The internet is collectively outraged at those offering weak platitudes (“our thoughts and prayers”) in the aftermath of the latest school shooting. (I hate that there’s a “latest.” I hate that these are commonplace.)
And I get it. I write about prayer, and yet I’m right there with them.
The thing is, for a Christian who really lives what he or she believes, prayer absolutely must come first. It’s the immediate response to a situation in which we need help. Or clarity. Wisdom, discernment, direction. Or hope, to save us from completely crumbling into a pit of despair. It’s how we draw near to the God whose very presence brings us comfort. The One who can somehow lead us through these incomprehensible moments in which it seems the world is insane and hateful and depraved.
But here’s the thing: Prayer does not excuse us from taking action.
Prayer should come first, if we believe what we say. If we have come to believe that Jesus is our shelter and our strength. And there’s nothing wrong with that.
But there is no excuse for stopping there. We still have to live in this world. We have to do what we can do to make it better. God hears us, He really does. But He uses His people to carry out many of His answers. He uses us to speak words of encouragement and hope to friends. He uses our arms to wrap around and hold close someone in the midst of tragedy and grief and suffering. He uses our minds to craft and implement solutions. He uses our passion to fuel us to make change, to find new and better ways to protect each other, sustain one another, connect with each other.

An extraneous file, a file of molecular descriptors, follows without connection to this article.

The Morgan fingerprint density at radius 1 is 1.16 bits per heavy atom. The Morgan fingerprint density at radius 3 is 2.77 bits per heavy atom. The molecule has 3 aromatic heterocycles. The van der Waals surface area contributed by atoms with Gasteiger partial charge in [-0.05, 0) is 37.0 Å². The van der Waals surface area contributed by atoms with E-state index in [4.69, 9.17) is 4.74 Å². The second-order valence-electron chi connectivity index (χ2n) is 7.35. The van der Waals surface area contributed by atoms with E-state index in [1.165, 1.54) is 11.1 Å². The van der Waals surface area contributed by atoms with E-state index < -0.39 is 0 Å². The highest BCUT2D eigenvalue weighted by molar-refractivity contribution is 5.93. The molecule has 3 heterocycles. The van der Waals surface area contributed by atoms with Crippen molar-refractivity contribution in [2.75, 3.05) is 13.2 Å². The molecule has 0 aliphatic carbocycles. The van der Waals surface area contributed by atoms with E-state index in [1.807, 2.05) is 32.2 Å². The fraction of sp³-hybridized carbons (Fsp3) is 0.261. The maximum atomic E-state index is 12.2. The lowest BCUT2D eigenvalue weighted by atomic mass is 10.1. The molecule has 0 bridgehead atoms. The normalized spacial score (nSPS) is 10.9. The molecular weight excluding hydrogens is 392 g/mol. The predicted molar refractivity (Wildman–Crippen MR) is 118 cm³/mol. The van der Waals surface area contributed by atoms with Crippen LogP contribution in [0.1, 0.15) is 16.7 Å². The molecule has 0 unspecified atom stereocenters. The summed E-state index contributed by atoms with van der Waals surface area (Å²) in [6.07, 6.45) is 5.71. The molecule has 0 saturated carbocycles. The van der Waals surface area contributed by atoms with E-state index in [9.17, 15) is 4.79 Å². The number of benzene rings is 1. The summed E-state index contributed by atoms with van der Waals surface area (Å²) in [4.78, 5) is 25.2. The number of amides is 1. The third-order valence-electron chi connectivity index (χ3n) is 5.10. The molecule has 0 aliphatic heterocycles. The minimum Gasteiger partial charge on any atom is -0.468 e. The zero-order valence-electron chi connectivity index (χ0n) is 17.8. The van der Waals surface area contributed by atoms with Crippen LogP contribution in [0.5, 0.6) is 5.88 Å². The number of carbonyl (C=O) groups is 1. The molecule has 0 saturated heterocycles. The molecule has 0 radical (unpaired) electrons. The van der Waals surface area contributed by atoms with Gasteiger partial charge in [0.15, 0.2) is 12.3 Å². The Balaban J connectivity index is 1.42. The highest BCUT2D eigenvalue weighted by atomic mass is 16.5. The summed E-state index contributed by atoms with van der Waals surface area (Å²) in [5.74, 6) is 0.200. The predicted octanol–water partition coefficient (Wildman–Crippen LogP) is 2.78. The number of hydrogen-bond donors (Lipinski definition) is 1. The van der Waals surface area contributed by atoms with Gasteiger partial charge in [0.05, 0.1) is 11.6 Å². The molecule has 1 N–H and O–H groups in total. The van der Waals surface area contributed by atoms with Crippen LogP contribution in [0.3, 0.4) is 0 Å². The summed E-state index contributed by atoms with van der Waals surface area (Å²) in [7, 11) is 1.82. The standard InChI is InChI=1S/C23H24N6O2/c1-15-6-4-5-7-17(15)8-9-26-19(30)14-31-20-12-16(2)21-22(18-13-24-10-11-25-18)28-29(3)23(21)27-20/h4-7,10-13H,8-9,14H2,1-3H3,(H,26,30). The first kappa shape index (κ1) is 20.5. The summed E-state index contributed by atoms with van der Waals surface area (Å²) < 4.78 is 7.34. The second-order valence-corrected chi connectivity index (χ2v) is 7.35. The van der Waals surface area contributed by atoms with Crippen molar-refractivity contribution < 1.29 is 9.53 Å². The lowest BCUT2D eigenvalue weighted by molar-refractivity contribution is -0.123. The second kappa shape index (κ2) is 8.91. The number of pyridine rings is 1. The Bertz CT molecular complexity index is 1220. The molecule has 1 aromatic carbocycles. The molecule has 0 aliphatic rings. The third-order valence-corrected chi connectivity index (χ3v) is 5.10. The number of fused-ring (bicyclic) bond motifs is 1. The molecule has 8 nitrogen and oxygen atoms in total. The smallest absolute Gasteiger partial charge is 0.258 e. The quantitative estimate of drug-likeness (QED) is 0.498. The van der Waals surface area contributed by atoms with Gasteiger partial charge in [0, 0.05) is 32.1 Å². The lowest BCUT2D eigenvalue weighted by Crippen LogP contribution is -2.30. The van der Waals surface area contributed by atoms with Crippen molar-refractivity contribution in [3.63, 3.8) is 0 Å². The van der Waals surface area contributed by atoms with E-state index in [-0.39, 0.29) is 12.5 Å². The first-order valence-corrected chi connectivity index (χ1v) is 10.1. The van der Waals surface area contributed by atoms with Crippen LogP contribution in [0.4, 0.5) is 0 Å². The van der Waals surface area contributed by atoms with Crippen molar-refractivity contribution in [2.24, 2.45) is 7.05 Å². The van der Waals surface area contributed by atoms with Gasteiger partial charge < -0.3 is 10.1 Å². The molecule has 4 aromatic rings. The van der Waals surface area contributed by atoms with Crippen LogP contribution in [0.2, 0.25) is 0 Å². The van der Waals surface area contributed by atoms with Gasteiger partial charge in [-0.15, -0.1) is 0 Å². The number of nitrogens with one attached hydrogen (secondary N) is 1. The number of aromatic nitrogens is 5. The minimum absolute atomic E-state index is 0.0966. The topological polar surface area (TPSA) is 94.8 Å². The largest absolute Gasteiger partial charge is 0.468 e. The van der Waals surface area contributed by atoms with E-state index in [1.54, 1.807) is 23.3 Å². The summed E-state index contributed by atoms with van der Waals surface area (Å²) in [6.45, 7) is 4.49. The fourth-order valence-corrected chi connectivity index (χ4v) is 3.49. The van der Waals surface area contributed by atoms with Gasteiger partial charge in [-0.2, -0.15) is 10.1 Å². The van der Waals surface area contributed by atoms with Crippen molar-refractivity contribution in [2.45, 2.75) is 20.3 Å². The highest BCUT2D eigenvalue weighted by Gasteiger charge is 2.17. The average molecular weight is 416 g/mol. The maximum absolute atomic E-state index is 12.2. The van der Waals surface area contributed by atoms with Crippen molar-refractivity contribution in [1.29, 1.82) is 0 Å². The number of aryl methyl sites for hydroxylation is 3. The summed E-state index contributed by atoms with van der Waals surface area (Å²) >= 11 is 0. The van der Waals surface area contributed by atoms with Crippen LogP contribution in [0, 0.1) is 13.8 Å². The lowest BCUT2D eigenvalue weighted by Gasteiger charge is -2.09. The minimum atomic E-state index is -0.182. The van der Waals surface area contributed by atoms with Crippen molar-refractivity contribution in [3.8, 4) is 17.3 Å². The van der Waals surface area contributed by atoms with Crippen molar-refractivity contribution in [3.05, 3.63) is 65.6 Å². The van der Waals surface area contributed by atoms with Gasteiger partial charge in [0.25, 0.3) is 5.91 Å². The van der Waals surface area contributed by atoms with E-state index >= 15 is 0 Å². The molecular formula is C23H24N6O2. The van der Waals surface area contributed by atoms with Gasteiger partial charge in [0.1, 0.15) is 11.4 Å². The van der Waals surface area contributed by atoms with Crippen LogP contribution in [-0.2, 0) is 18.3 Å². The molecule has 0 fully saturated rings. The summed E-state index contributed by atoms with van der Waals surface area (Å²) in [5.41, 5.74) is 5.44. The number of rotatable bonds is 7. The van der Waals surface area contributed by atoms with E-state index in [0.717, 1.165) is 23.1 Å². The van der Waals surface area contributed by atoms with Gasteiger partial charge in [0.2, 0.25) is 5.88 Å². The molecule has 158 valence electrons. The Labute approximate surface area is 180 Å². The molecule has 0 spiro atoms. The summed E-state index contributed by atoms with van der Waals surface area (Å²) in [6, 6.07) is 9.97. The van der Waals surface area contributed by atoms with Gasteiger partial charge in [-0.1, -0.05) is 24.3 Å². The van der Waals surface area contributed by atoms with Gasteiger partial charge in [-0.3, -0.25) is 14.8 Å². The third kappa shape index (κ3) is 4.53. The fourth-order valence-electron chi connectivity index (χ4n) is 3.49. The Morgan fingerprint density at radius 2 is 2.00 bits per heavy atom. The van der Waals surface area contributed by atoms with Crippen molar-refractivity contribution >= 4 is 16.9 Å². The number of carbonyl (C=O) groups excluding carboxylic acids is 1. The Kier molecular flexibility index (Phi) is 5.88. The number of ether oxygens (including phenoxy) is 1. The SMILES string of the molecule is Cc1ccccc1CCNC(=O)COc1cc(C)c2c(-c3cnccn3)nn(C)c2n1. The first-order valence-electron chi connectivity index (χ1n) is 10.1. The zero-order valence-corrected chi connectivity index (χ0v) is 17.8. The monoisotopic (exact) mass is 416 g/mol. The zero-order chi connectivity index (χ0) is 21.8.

So, fine. Offer your thoughts and prayers. And I truly hope they are sincere. But know that that is not enough.
Ask for wisdom from the God who knows all, who feels our pain, who already knows ways we need to change. Ask for guidance in showing compassion and offering meaningful help. Ask for direction in channeling your anger and frustration and despair in productive ways that will keep this from happening every few days. (Every. Few. Days. This is outrageous.) Ask God to forgive us for letting things get to this point. Ask God to heal the minds and tortured souls who think shooting people is the answer to their pain. Ask God to show the gun lovers the distinction between guns for hunting and personal protection and guns that shatter the lives of countless innocent people, and to help our lawmakers find the right levels of compromise to protect those we love (those that God loves—every single one. There are no exceptions.).
Beg God to help us put a stop to this. To not let “another shooting” be so commonplace it doesn’t even slow us down as we scroll through our newsfeeds.
Lord, have mercy.